Charlotte Maxeke never let the traditional restrictions that overwhelmed her peers in the Cape define her path as she trailblazed to become the first woman of colour to hold a graduate degree in apartheid South Africa.
Just how did this woman become one of the greatest icons in South African history?
The African Femnist Forum describes Maxeke’s every action as “expressive of her extraordinary intellect, determination, courage, principles and love of God. Yet because of her gender, her name is sadly overlooked in the history of South Africa.”
Charlotte Makgomo Mannya was born in Ramokgopa in the Polokwane (Pietersburg) District on April 7 1874. Like many Africans of her time, Charlotte received a missionary education as there were little options and missionaries took it as their mission to “civilise” Africans.
Several historical texts cite that she was an exceptional learner who excelled at the main curriculum languages such as mathematics, languages and music. She is esteemed for being exceptional at English and Mathematics, the main languages of the Cape Colony masters.
At the time that Maxeke was in school, the classes were made of learners of various ages. Often, older pupils who had gone late to school would be in the same class with younger pupils. Maxeke is known to have outclassed most of her older counterparts and helped them with extra classes in subjects they struggled with.
Music was later to open the doors for her to make the trek to Port Elizabeth to study at the Edward Memorial School. As before, she excelled and completed her secondary school education in record time, achieving the highest possible grades and outshining her older classmates.
During this period, her family moved to Kimberley in quest of employment. This was just after the discovery of diamonds in the town.
In Kimberley, found employment as a tutor. She taught the fundamentals of indigenous languages to expatriate claim holders and basic English to African ‘boss-boys.’ A boss boy was an African placed in charge of a group of African workers, and thus needed to be able to communicate in both English and indigenous languages.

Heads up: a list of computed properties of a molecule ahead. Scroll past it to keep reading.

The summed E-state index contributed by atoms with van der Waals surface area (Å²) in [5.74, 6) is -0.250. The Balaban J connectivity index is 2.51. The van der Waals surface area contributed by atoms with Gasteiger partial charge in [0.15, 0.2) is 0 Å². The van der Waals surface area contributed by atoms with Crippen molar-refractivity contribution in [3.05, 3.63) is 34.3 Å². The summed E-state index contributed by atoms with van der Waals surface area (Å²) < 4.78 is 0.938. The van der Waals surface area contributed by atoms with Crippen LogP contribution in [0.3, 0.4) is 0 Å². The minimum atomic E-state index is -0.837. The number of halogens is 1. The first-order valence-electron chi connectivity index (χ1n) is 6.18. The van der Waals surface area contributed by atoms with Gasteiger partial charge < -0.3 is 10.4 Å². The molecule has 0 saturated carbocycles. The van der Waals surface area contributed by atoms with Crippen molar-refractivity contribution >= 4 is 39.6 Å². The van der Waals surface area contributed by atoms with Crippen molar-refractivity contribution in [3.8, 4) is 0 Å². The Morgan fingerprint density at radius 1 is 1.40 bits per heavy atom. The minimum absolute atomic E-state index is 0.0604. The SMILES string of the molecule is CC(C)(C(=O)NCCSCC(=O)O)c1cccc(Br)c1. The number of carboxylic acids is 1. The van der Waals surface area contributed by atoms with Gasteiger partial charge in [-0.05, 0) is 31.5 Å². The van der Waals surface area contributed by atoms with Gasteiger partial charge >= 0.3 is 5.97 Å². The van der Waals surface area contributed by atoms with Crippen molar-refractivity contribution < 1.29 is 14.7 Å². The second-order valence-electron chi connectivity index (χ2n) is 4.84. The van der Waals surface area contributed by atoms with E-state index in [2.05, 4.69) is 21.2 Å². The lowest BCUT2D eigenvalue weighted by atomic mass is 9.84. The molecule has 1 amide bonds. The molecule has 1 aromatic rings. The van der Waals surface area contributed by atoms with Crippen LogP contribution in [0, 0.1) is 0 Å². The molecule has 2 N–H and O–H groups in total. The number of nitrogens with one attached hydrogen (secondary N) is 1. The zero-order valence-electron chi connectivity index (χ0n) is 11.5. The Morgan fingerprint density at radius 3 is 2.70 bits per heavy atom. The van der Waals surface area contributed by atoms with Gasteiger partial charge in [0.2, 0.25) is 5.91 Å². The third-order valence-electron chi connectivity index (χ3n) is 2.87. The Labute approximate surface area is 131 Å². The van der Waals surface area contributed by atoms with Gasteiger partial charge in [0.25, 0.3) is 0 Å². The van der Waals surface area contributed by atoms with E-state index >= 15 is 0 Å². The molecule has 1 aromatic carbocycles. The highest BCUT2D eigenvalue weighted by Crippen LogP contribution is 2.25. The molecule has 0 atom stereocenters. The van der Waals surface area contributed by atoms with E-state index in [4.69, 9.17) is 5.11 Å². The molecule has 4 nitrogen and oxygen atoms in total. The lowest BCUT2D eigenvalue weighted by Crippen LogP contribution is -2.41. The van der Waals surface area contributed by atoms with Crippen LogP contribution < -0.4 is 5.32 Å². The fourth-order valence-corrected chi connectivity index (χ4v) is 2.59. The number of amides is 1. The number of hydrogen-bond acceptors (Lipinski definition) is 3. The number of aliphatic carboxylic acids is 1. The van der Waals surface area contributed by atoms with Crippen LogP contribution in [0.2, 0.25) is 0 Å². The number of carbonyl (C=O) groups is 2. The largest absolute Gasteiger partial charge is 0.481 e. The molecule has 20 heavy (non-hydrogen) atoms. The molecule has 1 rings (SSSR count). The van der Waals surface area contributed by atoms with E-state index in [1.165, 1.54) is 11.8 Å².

Kimberly was to open more doors for Charlotte, and her passion for music was instrumental in her rise and the opportunities that came before her.
As a dedicated churchgoer, Maxeke and her sister, Katie joined the African Jubilee Choir in 1891. Her singing talent caught the attention of a Mr K. V. Bam, a local choirmaster who was organizing an African choir to tour Europe. Charlotte’s rousing success after her first solo performance in the Kimberley Town Hall immediately resulted in her appointment to the Europe-bound choir operation of which was taken over from Mr Bam by a European.
During the choir’s tour of Europe, Maxeke performed for Queen Victoria, allegedly in Victorian costume. Sources state that the sisters were uncomfortable with being treated as novelties in London and during this time Maxeke is said to have attended suffragette speeches by women such as Emmeline Pankhurst.
Unlike most of her peers at the time, Maxeke knew that a teaching job and being the envy of her fellow Africans was not the epitome of success. Her next tour to the United States in 1894 was to be inspired by her hopes of furthering her education.
The tour did not go as rosy as planned for them. At the completion of the tour, the European organizer, without paying a single member of the choir, deserted it with all the funds and travel tickets, and could not be found. Charlotte Manye and the other choir members were left stranded and penniless on the streets of New York City.
When the church choir’s tour collapsed, Americans were to come to the rescue of the stranded group after a newspaper article appeared in US newspapers. Maxeke stayed on a scholarship and studied at Wilberforce University in Cleveland, Ohio, which was run by the African Methodist Episcopal Church (AME). One of her faculty members and professors was the visionary and revered Pan-Africanist W. E. B. Du Bois.
Maxeke’s received an education that focused on developing her as a future missionary in Africa.
She graduated with a B.Sc degree and also met her husband, Marshall Maxeke, who had come to the university in 1896. They were engaged when they both returned to South Africa in 1901, Maxeke as one of South Africa’s first Black woman graduates.